SMART Lab proposes new system to improve interactions between humans, robots

BC Min. (Photo credit/Purdue Polytechnic)

A new paper from the SMART Lab research group, headed by Computer and Information Technology (CIT) professor Byung-Cheol “BC” Min, has just been published. This paper, co-first authored by Ruiqi Wang (a current PhD student in CIT) and Wonse Jo (a PhD graduate from CIT), featured the development of a new type of transformer that can better track the state of human operators as they interact with robots.

Min’s research group defines two types of emotional states that affect how a person works alongside a robot—physiological and behavioral. They have combined four different data-collection methods that allow a mixed team of robots and humans to moderate the state of the people on the team, which they collectively call the “Husformer” (named as such because it functions as a transformer for “human states”).

The four methods used in tandem by the Husformer are the EEG (or electroencephalogram, which measures brain activity), the EMG (or electromyography, which measures electrical response in the muscles), the GSR (galvanic skin response, which measures electrical response on the skin) and also the frequency of eye-blinking.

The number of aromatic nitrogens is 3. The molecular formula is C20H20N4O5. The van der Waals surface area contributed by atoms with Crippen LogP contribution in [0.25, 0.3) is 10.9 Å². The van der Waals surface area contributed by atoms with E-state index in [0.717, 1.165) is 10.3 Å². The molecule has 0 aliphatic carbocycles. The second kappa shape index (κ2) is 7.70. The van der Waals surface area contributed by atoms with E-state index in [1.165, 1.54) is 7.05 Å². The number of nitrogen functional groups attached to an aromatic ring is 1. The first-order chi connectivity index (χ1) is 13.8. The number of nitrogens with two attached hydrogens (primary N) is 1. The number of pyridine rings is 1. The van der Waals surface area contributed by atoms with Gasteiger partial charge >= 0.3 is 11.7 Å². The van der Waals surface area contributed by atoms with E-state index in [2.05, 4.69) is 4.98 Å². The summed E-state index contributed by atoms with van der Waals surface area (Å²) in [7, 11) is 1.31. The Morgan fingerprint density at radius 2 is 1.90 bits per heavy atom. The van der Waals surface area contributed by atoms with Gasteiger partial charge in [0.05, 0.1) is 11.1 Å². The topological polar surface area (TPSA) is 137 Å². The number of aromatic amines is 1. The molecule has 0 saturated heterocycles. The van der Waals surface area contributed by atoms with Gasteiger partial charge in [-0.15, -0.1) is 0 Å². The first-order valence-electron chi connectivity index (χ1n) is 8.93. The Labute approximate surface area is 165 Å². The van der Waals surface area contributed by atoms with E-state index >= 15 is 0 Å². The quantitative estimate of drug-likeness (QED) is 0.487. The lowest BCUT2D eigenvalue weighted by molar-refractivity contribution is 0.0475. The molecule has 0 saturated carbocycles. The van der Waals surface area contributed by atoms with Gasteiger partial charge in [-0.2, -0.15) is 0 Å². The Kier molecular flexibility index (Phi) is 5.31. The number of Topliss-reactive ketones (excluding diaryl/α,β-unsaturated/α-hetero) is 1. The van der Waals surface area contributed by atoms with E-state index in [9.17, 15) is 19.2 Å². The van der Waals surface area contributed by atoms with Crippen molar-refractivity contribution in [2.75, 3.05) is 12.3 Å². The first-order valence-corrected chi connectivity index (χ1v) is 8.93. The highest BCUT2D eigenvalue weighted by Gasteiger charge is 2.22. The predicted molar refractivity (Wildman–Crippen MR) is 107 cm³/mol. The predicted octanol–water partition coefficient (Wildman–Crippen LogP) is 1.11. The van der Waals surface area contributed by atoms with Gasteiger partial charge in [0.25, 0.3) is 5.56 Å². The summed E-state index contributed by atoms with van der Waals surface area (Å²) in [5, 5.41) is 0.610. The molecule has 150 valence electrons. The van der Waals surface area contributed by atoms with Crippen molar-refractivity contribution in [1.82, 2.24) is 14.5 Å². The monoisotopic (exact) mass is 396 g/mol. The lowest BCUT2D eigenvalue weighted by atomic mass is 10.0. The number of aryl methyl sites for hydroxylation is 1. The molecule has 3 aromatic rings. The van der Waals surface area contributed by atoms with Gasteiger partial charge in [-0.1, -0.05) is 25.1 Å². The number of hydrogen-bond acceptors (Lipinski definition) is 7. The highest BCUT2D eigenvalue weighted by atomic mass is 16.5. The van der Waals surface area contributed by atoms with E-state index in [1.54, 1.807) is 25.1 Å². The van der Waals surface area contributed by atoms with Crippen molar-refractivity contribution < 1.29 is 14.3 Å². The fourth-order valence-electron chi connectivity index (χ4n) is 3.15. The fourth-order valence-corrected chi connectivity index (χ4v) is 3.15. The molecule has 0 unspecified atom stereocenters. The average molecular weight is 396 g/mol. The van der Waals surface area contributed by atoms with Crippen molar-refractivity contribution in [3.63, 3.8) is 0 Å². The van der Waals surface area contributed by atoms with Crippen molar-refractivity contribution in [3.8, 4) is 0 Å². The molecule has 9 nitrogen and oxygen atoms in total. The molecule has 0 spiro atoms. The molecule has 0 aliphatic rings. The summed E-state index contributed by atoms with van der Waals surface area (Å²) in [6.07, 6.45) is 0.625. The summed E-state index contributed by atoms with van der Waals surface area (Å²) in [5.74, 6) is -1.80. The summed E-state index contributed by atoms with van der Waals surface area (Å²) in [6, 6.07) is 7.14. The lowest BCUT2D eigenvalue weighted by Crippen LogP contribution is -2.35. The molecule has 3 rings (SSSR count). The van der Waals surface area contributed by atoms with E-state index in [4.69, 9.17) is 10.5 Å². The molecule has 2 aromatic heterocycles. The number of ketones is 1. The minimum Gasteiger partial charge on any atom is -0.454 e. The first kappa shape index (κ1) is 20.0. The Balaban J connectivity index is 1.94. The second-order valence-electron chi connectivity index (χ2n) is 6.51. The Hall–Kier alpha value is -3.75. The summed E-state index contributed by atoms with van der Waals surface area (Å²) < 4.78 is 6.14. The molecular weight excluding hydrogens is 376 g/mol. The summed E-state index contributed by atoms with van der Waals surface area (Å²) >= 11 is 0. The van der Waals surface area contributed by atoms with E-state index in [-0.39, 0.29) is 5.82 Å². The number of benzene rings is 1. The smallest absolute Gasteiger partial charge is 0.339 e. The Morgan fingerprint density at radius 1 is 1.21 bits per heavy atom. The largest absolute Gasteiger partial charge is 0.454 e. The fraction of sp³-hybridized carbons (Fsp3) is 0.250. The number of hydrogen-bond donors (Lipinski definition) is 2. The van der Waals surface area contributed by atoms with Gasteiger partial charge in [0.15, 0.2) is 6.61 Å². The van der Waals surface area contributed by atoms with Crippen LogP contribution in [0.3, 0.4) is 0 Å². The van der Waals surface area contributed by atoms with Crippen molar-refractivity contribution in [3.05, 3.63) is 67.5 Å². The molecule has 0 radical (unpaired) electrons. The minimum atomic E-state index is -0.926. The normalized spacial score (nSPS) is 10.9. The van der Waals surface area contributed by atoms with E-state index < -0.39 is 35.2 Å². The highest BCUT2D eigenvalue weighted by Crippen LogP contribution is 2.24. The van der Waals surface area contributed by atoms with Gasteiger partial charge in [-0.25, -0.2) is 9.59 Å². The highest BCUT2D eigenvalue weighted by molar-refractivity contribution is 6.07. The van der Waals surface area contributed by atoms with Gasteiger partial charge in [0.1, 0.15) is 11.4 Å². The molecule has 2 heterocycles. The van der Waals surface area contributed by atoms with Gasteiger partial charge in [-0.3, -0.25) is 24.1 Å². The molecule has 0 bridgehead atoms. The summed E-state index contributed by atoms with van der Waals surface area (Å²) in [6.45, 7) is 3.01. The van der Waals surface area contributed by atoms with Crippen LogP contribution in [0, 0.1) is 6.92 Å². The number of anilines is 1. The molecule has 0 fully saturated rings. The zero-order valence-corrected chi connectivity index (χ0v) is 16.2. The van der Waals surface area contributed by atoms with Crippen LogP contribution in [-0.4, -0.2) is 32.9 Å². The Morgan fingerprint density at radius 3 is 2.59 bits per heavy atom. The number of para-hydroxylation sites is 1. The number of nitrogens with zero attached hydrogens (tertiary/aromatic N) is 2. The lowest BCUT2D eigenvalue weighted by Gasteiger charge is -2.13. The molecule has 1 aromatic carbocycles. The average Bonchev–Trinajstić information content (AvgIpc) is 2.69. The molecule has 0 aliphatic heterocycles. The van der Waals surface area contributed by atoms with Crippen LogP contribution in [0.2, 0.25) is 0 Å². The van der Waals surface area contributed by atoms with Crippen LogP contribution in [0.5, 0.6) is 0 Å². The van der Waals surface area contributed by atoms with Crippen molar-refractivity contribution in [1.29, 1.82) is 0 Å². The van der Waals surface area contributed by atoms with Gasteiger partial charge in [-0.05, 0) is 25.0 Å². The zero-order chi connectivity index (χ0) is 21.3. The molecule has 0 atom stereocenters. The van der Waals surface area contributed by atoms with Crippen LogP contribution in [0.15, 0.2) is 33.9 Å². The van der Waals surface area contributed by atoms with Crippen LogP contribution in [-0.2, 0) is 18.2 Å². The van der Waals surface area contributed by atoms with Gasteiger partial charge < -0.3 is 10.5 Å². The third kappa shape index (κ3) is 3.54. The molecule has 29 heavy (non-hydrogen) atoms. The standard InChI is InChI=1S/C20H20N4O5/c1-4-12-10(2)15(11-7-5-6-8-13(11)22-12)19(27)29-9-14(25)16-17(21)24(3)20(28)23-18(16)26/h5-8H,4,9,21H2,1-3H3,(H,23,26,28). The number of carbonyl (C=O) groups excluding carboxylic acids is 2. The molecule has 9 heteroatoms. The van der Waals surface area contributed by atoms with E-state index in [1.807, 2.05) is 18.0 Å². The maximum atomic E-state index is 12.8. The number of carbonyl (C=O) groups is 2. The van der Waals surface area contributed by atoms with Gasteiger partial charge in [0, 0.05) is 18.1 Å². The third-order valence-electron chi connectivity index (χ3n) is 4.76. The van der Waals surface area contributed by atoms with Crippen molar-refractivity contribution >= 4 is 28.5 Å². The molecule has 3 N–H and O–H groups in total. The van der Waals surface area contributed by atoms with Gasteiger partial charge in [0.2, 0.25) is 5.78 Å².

Wonse Jo, a co-first author on the Husformer paper, demonstrates the eye-blink technology utilized by the system. (Photo provided/SMART Lab)

Information from these four sources can be recombined in innovative ways that advance human-robot teams’ current ability to track the status of their human operators.

“I am thrilled that our research on human state recognition has been published," Wang said. "I hope this dissemination of knowledge will benefit the respective scientific community and contribute to advancements in relevant research and technology.”

Experimental results on benchmark datasets show its superiority over other state-of-the-art models and single-modality approaches. They suggest future work should focus on integrating contextual information, improving robustness against missing data, and addressing challenges posed by highly unbalanced datasets. Additionally, they anticipate incorporating multi-task learning to predict and analyze multiple dimensions of human states simultaneously.

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